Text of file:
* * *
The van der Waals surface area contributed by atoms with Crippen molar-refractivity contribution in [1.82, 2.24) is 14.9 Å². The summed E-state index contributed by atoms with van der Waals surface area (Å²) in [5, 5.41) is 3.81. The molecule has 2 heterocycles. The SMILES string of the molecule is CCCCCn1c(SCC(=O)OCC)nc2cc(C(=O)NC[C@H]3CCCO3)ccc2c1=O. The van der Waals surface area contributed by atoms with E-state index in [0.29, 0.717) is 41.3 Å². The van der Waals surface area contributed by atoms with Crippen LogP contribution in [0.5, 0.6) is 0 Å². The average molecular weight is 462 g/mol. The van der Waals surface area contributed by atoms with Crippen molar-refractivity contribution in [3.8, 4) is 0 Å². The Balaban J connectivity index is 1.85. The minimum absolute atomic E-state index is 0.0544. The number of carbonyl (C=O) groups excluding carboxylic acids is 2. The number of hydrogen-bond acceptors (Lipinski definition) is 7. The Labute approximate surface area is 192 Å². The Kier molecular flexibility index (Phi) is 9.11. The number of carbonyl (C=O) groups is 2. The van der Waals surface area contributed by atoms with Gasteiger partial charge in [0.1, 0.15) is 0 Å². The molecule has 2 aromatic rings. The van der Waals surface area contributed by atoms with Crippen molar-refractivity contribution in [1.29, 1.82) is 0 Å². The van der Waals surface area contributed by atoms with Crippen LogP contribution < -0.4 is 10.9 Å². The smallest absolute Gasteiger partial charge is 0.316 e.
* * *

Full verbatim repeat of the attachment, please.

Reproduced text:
The van der Waals surface area contributed by atoms with Crippen molar-refractivity contribution in [1.82, 2.24) is 14.9 Å². The summed E-state index contributed by atoms with van der Waals surface area (Å²) in [5, 5.41) is 3.81. The molecule has 2 heterocycles. The SMILES string of the molecule is CCCCCn1c(SCC(=O)OCC)nc2cc(C(=O)NC[C@H]3CCCO3)ccc2c1=O. The van der Waals surface area contributed by atoms with E-state index in [0.29, 0.717) is 41.3 Å². The van der Waals surface area contributed by atoms with Crippen LogP contribution in [0.5, 0.6) is 0 Å². The average molecular weight is 462 g/mol. The van der Waals surface area contributed by atoms with Crippen molar-refractivity contribution in [3.8, 4) is 0 Å². The Balaban J connectivity index is 1.85. The minimum absolute atomic E-state index is 0.0544. The number of carbonyl (C=O) groups excluding carboxylic acids is 2. The number of hydrogen-bond acceptors (Lipinski definition) is 7. The Labute approximate surface area is 192 Å². The Kier molecular flexibility index (Phi) is 9.11. The number of carbonyl (C=O) groups is 2. The van der Waals surface area contributed by atoms with Gasteiger partial charge in [0.1, 0.15) is 0 Å². The molecule has 2 aromatic rings. The van der Waals surface area contributed by atoms with Crippen molar-refractivity contribution in [1.29, 1.82) is 0 Å². The van der Waals surface area contributed by atoms with Crippen LogP contribution < -0.4 is 10.9 Å². The smallest absolute Gasteiger partial charge is 0.316 e.